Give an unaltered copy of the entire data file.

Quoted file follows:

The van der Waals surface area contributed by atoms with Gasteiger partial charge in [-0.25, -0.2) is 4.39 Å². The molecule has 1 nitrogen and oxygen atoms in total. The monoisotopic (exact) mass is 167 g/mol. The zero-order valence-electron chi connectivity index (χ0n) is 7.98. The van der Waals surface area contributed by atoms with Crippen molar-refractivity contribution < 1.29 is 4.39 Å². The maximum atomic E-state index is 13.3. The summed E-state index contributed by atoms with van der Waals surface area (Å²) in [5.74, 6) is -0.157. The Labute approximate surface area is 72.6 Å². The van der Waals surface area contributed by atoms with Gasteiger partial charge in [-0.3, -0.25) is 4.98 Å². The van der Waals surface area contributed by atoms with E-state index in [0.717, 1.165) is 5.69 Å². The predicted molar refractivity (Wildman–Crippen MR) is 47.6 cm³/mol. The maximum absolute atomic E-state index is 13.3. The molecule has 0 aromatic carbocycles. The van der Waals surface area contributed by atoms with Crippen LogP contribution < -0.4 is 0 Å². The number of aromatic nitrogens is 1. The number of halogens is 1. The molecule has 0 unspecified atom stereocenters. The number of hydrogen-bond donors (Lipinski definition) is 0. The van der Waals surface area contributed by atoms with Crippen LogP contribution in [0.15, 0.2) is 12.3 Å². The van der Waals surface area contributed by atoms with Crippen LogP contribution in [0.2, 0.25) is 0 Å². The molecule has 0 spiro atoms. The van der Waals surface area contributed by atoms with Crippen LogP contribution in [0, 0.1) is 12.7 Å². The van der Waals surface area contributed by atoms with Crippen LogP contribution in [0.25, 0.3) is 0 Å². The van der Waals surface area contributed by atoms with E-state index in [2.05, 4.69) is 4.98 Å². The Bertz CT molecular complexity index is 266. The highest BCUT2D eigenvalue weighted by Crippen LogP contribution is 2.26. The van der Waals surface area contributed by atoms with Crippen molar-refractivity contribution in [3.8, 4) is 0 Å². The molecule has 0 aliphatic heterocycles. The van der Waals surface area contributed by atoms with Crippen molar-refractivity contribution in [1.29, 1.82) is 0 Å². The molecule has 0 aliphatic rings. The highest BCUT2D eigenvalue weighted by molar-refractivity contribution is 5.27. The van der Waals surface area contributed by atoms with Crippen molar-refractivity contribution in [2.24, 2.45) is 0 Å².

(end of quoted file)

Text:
The van der Waals surface area contributed by atoms with Gasteiger partial charge in [-0.25, -0.2) is 4.39 Å². The molecule has 1 nitrogen and oxygen atoms in total. The monoisotopic (exact) mass is 167 g/mol. The zero-order valence-electron chi connectivity index (χ0n) is 7.98. The van der Waals surface area contributed by atoms with Crippen molar-refractivity contribution < 1.29 is 4.39 Å². The maximum atomic E-state index is 13.3. The summed E-state index contributed by atoms with van der Waals surface area (Å²) in [5.74, 6) is -0.157. The Labute approximate surface area is 72.6 Å². The van der Waals surface area contributed by atoms with Gasteiger partial charge in [-0.3, -0.25) is 4.98 Å². The van der Waals surface area contributed by atoms with E-state index in [0.717, 1.165) is 5.69 Å². The predicted molar refractivity (Wildman–Crippen MR) is 47.6 cm³/mol. The maximum absolute atomic E-state index is 13.3. The molecule has 0 aromatic carbocycles. The van der Waals surface area contributed by atoms with Crippen LogP contribution < -0.4 is 0 Å². The number of aromatic nitrogens is 1. The number of halogens is 1. The molecule has 0 unspecified atom stereocenters. The number of hydrogen-bond donors (Lipinski definition) is 0. The van der Waals surface area contributed by atoms with Crippen LogP contribution in [0.15, 0.2) is 12.3 Å². The van der Waals surface area contributed by atoms with Crippen LogP contribution in [0.2, 0.25) is 0 Å². The molecule has 0 spiro atoms. The van der Waals surface area contributed by atoms with Crippen LogP contribution in [0, 0.1) is 12.7 Å². The van der Waals surface area contributed by atoms with Crippen LogP contribution in [0.25, 0.3) is 0 Å². The van der Waals surface area contributed by atoms with E-state index in [2.05, 4.69) is 4.98 Å². The Bertz CT molecular complexity index is 266. The highest BCUT2D eigenvalue weighted by Crippen LogP contribution is 2.26. The van der Waals surface area contributed by atoms with Crippen molar-refractivity contribution in [3.8, 4) is 0 Å². The molecule has 0 aliphatic heterocycles. The van der Waals surface area contributed by atoms with Crippen molar-refractivity contribution in [1.29, 1.82) is 0 Å². The molecule has 0 aliphatic rings. The highest BCUT2D eigenvalue weighted by molar-refractivity contribution is 5.27. The van der Waals surface area contributed by atoms with Crippen molar-refractivity contribution in [2.24, 2.45) is 0 Å².